Halitosis and its management

Patients with halitosis may seek treatment from dental clinicians for their perceived oral malodour. In this article,
an examination protocol, classification system and treatment needs for such patients are outlined. Physiologic halitosis, oral pathologic halitosis and pseudo-halitosis would be in the treatment realm of dental practitioners.
Management may include periodontal or restorative treatment or both, as well as simple treatment measures such
as instruction in oral hygiene, tongue cleaning and mouth rinsing. Psychosomatic halitosis is more difficult to
diagnose and manage, and patients with this condition are often mismanaged in that they receive only treatments
for genuine halitosis, even though they do not have oral malodour. A classification system can be used to identify
patients with halitophobia. Additionally, a questionnaire can be used to assess the psychological condition of
patients claiming to have halitosis, which enables the clinician to identify patients with psychosomatic halitosis. In
understanding the different types of halitosis and the corresponding treatment needs, the dental clinician can bettermanage patients with this condition.
The prevalence of halitosis has been reported to be as high as 50%. However, only a few patients visit dental clinicians to seek help for halitosis. This fact suggests that the patients who do visit clinicians may have different psychological characteristics or values concerning their own breath than other individuals. Since the biochemical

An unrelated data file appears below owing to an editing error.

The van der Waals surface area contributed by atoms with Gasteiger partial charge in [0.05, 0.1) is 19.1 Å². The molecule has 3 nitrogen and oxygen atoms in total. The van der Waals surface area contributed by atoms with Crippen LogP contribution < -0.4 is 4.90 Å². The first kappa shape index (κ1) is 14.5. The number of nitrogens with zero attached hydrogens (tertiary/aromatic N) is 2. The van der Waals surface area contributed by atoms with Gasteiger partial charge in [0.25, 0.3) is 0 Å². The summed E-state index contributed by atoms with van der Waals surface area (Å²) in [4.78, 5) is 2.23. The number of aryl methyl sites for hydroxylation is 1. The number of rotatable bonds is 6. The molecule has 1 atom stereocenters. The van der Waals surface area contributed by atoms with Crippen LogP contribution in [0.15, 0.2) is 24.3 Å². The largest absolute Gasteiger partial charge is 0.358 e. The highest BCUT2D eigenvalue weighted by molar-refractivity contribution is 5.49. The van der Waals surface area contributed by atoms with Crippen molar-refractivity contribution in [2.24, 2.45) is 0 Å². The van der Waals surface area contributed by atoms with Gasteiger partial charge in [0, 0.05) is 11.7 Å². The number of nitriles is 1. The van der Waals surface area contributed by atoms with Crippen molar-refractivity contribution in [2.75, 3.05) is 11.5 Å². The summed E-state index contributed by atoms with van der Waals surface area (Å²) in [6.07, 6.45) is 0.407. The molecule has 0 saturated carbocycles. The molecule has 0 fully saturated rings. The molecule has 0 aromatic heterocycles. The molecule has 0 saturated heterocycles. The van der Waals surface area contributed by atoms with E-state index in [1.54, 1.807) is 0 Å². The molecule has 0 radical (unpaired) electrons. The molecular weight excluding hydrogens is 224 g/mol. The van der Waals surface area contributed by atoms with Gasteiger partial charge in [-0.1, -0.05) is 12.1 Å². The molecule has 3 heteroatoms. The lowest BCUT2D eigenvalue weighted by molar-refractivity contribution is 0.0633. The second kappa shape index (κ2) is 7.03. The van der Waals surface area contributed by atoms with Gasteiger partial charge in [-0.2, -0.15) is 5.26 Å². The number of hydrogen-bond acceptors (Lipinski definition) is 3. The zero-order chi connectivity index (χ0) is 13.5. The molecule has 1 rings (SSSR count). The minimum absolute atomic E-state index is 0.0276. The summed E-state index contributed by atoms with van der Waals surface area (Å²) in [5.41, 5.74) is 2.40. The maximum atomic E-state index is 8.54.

pathogenesis of oral malodour was elucidated by Tonzetich, simple treatment measures have proven very effective in controlling halitosis. Nevertheless, halitosis treatments are generally unsuccessful in halitophobic patients because clinicians are unable to find any signs of bad breath. Patients with psychosomatic halitosis frequently receive only treatment for genuine halitosis and do not receive care from a psychological specialist.
Occasionally, patients with no oral malodour have been given metronidazole and/or chlorhexidine mouthwash,  which might involve side effects, rather than referral to a psychological specialist. Patients’ persistent complaints about malodour are often ignored by dental clinicians. Consequently, these patients may start “doctor shopping.” Many patients with psychosomatic halitosis are not able to obtain proper treatment for their condition because of a clinician’s mistake